Privacy advocates decry biometric exit trials
13 July 2017 12:44 GMT

A prominent privacy group in the US has said implementing face recognition systems at airports could be un-democratic.

Staff from Center on Privacy and Technology at Georgetown University complained in an AP story about Department of Homeland Security efforts to expand a program that tracks nonimmigrant foreigners.

"Congress authorized scans of foreign nationals. DHS heard that and decided to scan everyone. That's not how a democracy is supposed to work," said Alvaro Bedoya, executive director of the Center on Privacy and Technology at Georgetown University.

Trials begun under the Obama administration are currently underway at six U.S. airports and DHS aims to have high-volume U.S. international airports engaged beginning next year.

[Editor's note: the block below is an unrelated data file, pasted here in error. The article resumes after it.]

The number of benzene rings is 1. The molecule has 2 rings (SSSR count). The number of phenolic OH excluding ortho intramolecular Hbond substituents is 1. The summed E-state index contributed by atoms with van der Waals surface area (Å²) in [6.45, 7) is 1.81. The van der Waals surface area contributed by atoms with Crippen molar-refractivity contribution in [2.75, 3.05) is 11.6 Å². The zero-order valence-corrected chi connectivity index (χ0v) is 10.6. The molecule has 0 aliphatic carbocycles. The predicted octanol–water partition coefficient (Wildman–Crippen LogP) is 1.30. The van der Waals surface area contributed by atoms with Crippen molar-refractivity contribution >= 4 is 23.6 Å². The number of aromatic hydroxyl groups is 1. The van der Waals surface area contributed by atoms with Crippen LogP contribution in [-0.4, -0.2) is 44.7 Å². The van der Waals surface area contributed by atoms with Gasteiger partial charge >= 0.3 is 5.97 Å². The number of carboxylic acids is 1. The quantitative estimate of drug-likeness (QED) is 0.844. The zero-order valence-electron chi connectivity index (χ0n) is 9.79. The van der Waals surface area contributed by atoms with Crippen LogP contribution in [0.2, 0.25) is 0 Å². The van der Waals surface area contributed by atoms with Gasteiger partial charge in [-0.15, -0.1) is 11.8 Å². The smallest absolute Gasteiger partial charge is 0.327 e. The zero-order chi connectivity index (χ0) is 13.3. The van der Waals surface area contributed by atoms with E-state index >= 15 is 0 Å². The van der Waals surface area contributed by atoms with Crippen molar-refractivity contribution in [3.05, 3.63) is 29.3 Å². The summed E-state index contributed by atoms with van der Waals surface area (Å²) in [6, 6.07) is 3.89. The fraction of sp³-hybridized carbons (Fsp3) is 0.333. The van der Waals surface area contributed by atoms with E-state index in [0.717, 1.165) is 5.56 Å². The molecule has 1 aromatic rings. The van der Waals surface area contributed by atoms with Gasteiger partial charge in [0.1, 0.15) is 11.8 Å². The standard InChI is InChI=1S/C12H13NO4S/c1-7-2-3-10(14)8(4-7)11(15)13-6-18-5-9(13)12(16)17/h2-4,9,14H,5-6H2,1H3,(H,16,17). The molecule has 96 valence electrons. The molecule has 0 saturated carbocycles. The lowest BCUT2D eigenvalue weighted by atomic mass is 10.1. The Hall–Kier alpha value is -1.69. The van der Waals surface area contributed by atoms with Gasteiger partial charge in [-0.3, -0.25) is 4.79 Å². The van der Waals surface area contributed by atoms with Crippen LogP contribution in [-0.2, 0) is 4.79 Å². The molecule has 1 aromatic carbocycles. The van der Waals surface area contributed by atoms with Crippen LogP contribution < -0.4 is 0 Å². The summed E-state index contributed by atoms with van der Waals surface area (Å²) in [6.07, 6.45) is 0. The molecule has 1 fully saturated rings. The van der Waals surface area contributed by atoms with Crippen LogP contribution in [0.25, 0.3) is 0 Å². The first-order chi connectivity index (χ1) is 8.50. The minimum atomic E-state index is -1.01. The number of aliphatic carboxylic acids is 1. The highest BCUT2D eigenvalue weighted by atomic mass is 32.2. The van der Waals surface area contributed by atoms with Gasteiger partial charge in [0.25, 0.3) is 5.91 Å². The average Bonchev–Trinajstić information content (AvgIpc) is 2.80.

The report notes that a DHS assessment of the privacy impact indicates passengers wont always be aware they can opt out.

"The only way for an individual to ensure he or she is not subject to collection of biometric information when traveling internationally is to refrain from traveling," says the June 12 document on the website of Customs and Border Protection, which runs the DHS program.

For his part, John Wagner, the Customs deputy executive assistant commissioner in charge of the program, confirmed in an interview to AP that U.S. citizens departing on international flights will submit to face scans.

Wagner says the agency has no plans to retain the biometric data of U.S. citizens and will delete all scans of them within 14 days. However, he doesn't rule out CBP keeping them in the future after going "through the appropriate privacy reviews and approvals."